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still from Disney\'s Loki
still from Disney\'s Loki
Marvel Studios
Culture > Entertainment

If You’re Confused While Watching Loki That’s Okay. You’re Supposed to Be.

The opinions expressed in this article are the writer’s own and do not reflect the views of Her Campus.
This article is written by a student writer from the Her Campus at JMU chapter.

Fall means Halloween, colorful leaves, cooler temperatures, and the long-awaited return of the TV show Loki. Having first aired in 2021, the show quickly became popular among Marvel fans, as it brought back the return of a beloved character who (spoilers!) had been killed off in Avengers: Infinity War. However, a common critique of the show that I’ve heard is that it is “difficult to follow” or outright confusing. And that’s okay. The show is confusing, but I believe it’s meant to be, adding to the appeal of the show.

Loki follows the titular character and a Time Variance Authority (TVA) agent Mobius M. Mobius. The confusion began with the initial trailer for the show, revealing nothing of the plot. As hallmarked by Marvel, the trailer was filled with flashy visuals, action scenes, a thrilling instrumental score in the background, and the occasional line from one of the characters. The only thing indication of what the plot could be was a line from Mobius, “You picked up the tesseract, breaking infinity. I want you to help us fix that.” The show—starting right after the events of Avengers: Endgame—follows the Loki from The Avengers, after this Loki picks up the tesseract and escapes, creating a new branch of reality that isn’t allowed.

This concept within itself is confusing. The Loki this show follows is not the Loki audiences have been following for the past decade of Marvel movies, as that Loki was killed at the hands of Thanos during Avengers: Infinity War. This Loki hasn’t experienced the events of any movie after The Avengers, meaning the notable character-changing events of Thor: Dark World, and Thor: Ragnarök, will not occur for him. The idea that this is the same character, yet vastly different from the one we know is hard to wrap one’s mind around, as this Loki can seem like almost a distortion of the character fans had grown to love. This distortion only lasts for the first few episodes, before it becomes easier to adopt this Loki as the new Loki and separate the two. Whew!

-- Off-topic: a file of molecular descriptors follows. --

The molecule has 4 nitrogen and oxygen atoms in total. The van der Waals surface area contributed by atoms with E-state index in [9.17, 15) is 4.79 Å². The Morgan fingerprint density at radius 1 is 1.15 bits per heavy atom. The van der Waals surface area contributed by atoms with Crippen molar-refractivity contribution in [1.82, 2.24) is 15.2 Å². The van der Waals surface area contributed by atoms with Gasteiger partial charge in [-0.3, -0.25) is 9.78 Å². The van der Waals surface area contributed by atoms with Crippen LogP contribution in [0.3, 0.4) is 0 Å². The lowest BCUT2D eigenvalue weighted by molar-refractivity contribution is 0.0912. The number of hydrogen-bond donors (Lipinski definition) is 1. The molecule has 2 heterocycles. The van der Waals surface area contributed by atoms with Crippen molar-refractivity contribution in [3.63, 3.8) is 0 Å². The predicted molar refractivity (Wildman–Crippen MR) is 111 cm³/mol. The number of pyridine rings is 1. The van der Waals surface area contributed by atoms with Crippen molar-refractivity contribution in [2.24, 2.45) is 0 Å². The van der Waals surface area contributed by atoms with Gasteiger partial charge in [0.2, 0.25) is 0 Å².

Loki also breeds confusion because there is no comic book that fans can turn to in order to figure out where the show is going. With many Marvel movies and TV shows, they are reliant on the source material of the Marvel comic books, meaning that fans can often find hints and indications of an ending in these books. Loki, however, has completely deviated from any of the pre-existing comic books, leaving fans in the dark. This is something that I believe is entirely encouraged by Marvel. With shows like WandaVision, another Marvel TV hit, fans were able to identify the main villain and the twists from researching and reading the comic books that featured Wanda Maximoff. This dissection of Wanda Maximoff material would lead to multiple videos on YouTube mere hours after the airing of the newest episode, discussing the events of the episode and how it signals their theories. This ability to keep fans completely in the dark, while still invested, triggers much of the confusion surrounded by the show. This variant of characters, lack of source material and constant changing of information is what keep viewers engaged week after week. So it’s okay if you’re confused while watching Loki. It’s new territory in the Marvel Cinematic Universe, spearheaded by the God of Mischief.

Isabel is currently an English major at JMU who loves dancing, crocheting, and reading romance novels. You can find her working on a new project, trying to make a dent in her TBR, or rolling dice at her weekly D&D sessions.